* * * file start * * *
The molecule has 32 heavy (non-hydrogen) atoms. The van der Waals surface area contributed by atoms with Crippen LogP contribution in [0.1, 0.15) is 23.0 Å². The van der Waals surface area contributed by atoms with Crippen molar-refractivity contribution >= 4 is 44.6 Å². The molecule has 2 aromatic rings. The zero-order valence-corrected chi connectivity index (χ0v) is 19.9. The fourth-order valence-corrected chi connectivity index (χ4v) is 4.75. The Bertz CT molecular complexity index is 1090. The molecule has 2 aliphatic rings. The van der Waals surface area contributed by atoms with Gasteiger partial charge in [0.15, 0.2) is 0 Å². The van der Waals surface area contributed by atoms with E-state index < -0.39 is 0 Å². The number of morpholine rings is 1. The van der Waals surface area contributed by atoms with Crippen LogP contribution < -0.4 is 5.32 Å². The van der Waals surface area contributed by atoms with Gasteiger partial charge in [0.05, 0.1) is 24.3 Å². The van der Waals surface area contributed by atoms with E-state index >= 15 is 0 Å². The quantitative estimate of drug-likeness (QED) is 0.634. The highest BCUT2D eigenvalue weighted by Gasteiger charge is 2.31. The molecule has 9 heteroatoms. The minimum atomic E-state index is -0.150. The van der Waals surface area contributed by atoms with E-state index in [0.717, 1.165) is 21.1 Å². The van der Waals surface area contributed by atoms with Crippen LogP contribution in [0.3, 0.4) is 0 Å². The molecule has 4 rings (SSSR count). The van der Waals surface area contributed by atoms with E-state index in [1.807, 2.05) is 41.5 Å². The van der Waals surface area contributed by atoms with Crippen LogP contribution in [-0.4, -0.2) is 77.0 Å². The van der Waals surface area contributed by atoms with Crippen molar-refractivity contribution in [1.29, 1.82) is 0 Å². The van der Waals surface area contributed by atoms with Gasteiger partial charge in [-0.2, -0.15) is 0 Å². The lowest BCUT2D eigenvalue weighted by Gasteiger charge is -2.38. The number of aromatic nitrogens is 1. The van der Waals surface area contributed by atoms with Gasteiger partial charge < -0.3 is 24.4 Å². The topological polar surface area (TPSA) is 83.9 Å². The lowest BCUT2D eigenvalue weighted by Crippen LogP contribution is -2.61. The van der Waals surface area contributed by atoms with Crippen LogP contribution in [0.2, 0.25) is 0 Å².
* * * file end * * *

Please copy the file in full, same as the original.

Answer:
The molecule has 32 heavy (non-hydrogen) atoms. The van der Waals surface area contributed by atoms with Crippen LogP contribution in [0.1, 0.15) is 23.0 Å². The van der Waals surface area contributed by atoms with Crippen molar-refractivity contribution >= 4 is 44.6 Å². The molecule has 2 aromatic rings. The zero-order valence-corrected chi connectivity index (χ0v) is 19.9. The fourth-order valence-corrected chi connectivity index (χ4v) is 4.75. The Bertz CT molecular complexity index is 1090. The molecule has 2 aliphatic rings. The van der Waals surface area contributed by atoms with Gasteiger partial charge in [0.15, 0.2) is 0 Å². The van der Waals surface area contributed by atoms with E-state index < -0.39 is 0 Å². The number of morpholine rings is 1. The van der Waals surface area contributed by atoms with Crippen LogP contribution < -0.4 is 5.32 Å². The van der Waals surface area contributed by atoms with Gasteiger partial charge in [0.05, 0.1) is 24.3 Å². The van der Waals surface area contributed by atoms with E-state index >= 15 is 0 Å². The quantitative estimate of drug-likeness (QED) is 0.634. The highest BCUT2D eigenvalue weighted by Gasteiger charge is 2.31. The molecule has 9 heteroatoms. The minimum atomic E-state index is -0.150. The van der Waals surface area contributed by atoms with E-state index in [0.717, 1.165) is 21.1 Å². The van der Waals surface area contributed by atoms with Crippen LogP contribution in [0.3, 0.4) is 0 Å². The molecule has 4 rings (SSSR count). The van der Waals surface area contributed by atoms with E-state index in [1.807, 2.05) is 41.5 Å². The van der Waals surface area contributed by atoms with Crippen LogP contribution in [-0.4, -0.2) is 77.0 Å². The van der Waals surface area contributed by atoms with Crippen molar-refractivity contribution in [1.29, 1.82) is 0 Å². The van der Waals surface area contributed by atoms with Gasteiger partial charge in [-0.2, -0.15) is 0 Å². The lowest BCUT2D eigenvalue weighted by Gasteiger charge is -2.38. The number of aromatic nitrogens is 1. The van der Waals surface area contributed by atoms with Gasteiger partial charge < -0.3 is 24.4 Å². The topological polar surface area (TPSA) is 83.9 Å². The lowest BCUT2D eigenvalue weighted by Crippen LogP contribution is -2.61. The van der Waals surface area contributed by atoms with Crippen LogP contribution in [0.2, 0.25) is 0 Å².